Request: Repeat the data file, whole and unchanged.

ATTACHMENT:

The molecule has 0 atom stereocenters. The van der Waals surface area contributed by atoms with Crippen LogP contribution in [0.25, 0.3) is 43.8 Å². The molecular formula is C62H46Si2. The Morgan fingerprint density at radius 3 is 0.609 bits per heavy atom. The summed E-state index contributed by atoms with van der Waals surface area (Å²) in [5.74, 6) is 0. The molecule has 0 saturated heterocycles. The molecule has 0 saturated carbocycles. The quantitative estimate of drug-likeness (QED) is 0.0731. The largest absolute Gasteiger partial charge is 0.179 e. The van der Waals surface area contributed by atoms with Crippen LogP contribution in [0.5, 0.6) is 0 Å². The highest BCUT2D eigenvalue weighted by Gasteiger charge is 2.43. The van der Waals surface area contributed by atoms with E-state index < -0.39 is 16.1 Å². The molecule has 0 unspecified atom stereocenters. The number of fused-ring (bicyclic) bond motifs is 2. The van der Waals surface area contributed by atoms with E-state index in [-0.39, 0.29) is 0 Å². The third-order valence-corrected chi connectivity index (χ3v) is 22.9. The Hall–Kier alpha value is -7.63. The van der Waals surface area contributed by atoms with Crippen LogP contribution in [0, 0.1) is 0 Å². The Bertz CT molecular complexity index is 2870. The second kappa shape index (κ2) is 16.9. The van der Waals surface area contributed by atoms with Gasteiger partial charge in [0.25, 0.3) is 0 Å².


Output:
The molecule has 0 atom stereocenters. The van der Waals surface area contributed by atoms with Crippen LogP contribution in [0.25, 0.3) is 43.8 Å². The molecular formula is C62H46Si2. The Morgan fingerprint density at radius 3 is 0.609 bits per heavy atom. The summed E-state index contributed by atoms with van der Waals surface area (Å²) in [5.74, 6) is 0. The molecule has 0 saturated heterocycles. The molecule has 0 saturated carbocycles. The quantitative estimate of drug-likeness (QED) is 0.0731. The largest absolute Gasteiger partial charge is 0.179 e. The van der Waals surface area contributed by atoms with Crippen LogP contribution in [0.5, 0.6) is 0 Å². The highest BCUT2D eigenvalue weighted by Gasteiger charge is 2.43. The van der Waals surface area contributed by atoms with E-state index < -0.39 is 16.1 Å². The molecule has 0 unspecified atom stereocenters. The number of fused-ring (bicyclic) bond motifs is 2. The van der Waals surface area contributed by atoms with E-state index in [-0.39, 0.29) is 0 Å². The third-order valence-corrected chi connectivity index (χ3v) is 22.9. The Hall–Kier alpha value is -7.63. The van der Waals surface area contributed by atoms with Crippen LogP contribution in [0, 0.1) is 0 Å². The Bertz CT molecular complexity index is 2870. The second kappa shape index (κ2) is 16.9. The van der Waals surface area contributed by atoms with Gasteiger partial charge in [0.25, 0.3) is 0 Å².